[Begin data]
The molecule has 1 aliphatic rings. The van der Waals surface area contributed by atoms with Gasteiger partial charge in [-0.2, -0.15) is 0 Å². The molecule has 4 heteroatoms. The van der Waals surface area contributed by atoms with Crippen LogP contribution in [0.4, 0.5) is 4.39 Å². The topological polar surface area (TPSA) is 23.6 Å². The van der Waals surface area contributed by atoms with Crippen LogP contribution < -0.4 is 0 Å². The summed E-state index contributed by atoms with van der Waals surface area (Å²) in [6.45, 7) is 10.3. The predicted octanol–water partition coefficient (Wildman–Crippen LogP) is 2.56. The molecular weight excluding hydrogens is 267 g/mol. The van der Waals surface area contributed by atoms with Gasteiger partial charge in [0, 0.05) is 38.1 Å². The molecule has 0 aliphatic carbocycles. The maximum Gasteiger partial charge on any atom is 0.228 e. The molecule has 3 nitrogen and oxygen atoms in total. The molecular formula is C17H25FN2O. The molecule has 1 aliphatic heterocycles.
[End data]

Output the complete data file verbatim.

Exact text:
The molecule has 1 aliphatic rings. The van der Waals surface area contributed by atoms with Gasteiger partial charge in [-0.2, -0.15) is 0 Å². The molecule has 4 heteroatoms. The van der Waals surface area contributed by atoms with Crippen LogP contribution in [0.4, 0.5) is 4.39 Å². The topological polar surface area (TPSA) is 23.6 Å². The van der Waals surface area contributed by atoms with Crippen LogP contribution < -0.4 is 0 Å². The summed E-state index contributed by atoms with van der Waals surface area (Å²) in [6.45, 7) is 10.3. The predicted octanol–water partition coefficient (Wildman–Crippen LogP) is 2.56. The molecular weight excluding hydrogens is 267 g/mol. The van der Waals surface area contributed by atoms with Gasteiger partial charge in [0, 0.05) is 38.1 Å². The molecule has 0 aliphatic carbocycles. The maximum Gasteiger partial charge on any atom is 0.228 e. The molecule has 3 nitrogen and oxygen atoms in total. The molecular formula is C17H25FN2O. The molecule has 1 aliphatic heterocycles.